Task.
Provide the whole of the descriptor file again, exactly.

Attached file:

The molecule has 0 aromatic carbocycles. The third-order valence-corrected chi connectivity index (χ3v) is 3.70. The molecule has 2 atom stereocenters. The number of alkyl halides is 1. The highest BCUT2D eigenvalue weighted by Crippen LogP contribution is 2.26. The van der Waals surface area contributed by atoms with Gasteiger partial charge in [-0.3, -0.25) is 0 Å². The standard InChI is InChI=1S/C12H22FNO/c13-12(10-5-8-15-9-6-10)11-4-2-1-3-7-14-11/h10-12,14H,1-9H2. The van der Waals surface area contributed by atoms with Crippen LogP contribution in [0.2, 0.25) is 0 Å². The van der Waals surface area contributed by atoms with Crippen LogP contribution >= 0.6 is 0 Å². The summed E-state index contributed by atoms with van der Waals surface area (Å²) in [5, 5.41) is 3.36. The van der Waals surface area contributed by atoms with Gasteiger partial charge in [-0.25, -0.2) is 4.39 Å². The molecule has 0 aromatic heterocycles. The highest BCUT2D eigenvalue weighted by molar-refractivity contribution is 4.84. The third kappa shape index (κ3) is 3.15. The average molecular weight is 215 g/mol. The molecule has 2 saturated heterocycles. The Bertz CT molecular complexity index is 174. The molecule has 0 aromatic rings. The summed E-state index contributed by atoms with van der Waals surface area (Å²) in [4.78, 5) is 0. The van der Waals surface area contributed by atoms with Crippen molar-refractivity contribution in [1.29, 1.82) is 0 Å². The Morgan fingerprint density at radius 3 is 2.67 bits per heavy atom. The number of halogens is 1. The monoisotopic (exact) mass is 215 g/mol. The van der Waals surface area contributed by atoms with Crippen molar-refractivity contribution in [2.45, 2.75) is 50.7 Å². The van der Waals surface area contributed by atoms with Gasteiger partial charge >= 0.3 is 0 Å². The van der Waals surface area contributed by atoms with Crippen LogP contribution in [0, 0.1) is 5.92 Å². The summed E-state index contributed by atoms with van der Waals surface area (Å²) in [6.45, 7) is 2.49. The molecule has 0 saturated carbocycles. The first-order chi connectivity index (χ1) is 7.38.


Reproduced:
The molecule has 0 aromatic carbocycles. The third-order valence-corrected chi connectivity index (χ3v) is 3.70. The molecule has 2 atom stereocenters. The number of alkyl halides is 1. The highest BCUT2D eigenvalue weighted by Crippen LogP contribution is 2.26. The van der Waals surface area contributed by atoms with Gasteiger partial charge in [-0.3, -0.25) is 0 Å². The standard InChI is InChI=1S/C12H22FNO/c13-12(10-5-8-15-9-6-10)11-4-2-1-3-7-14-11/h10-12,14H,1-9H2. The van der Waals surface area contributed by atoms with Crippen LogP contribution in [0.2, 0.25) is 0 Å². The van der Waals surface area contributed by atoms with Crippen LogP contribution >= 0.6 is 0 Å². The summed E-state index contributed by atoms with van der Waals surface area (Å²) in [5, 5.41) is 3.36. The van der Waals surface area contributed by atoms with Gasteiger partial charge in [-0.25, -0.2) is 4.39 Å². The molecule has 0 aromatic heterocycles. The highest BCUT2D eigenvalue weighted by molar-refractivity contribution is 4.84. The third kappa shape index (κ3) is 3.15. The average molecular weight is 215 g/mol. The molecule has 2 saturated heterocycles. The Bertz CT molecular complexity index is 174. The molecule has 0 aromatic rings. The summed E-state index contributed by atoms with van der Waals surface area (Å²) in [4.78, 5) is 0. The van der Waals surface area contributed by atoms with Crippen molar-refractivity contribution in [1.29, 1.82) is 0 Å². The Morgan fingerprint density at radius 3 is 2.67 bits per heavy atom. The number of halogens is 1. The monoisotopic (exact) mass is 215 g/mol. The van der Waals surface area contributed by atoms with Crippen molar-refractivity contribution in [2.45, 2.75) is 50.7 Å². The van der Waals surface area contributed by atoms with Gasteiger partial charge >= 0.3 is 0 Å². The van der Waals surface area contributed by atoms with Crippen LogP contribution in [0, 0.1) is 5.92 Å². The summed E-state index contributed by atoms with van der Waals surface area (Å²) in [6.45, 7) is 2.49. The molecule has 0 saturated carbocycles. The first-order chi connectivity index (χ1) is 7.38.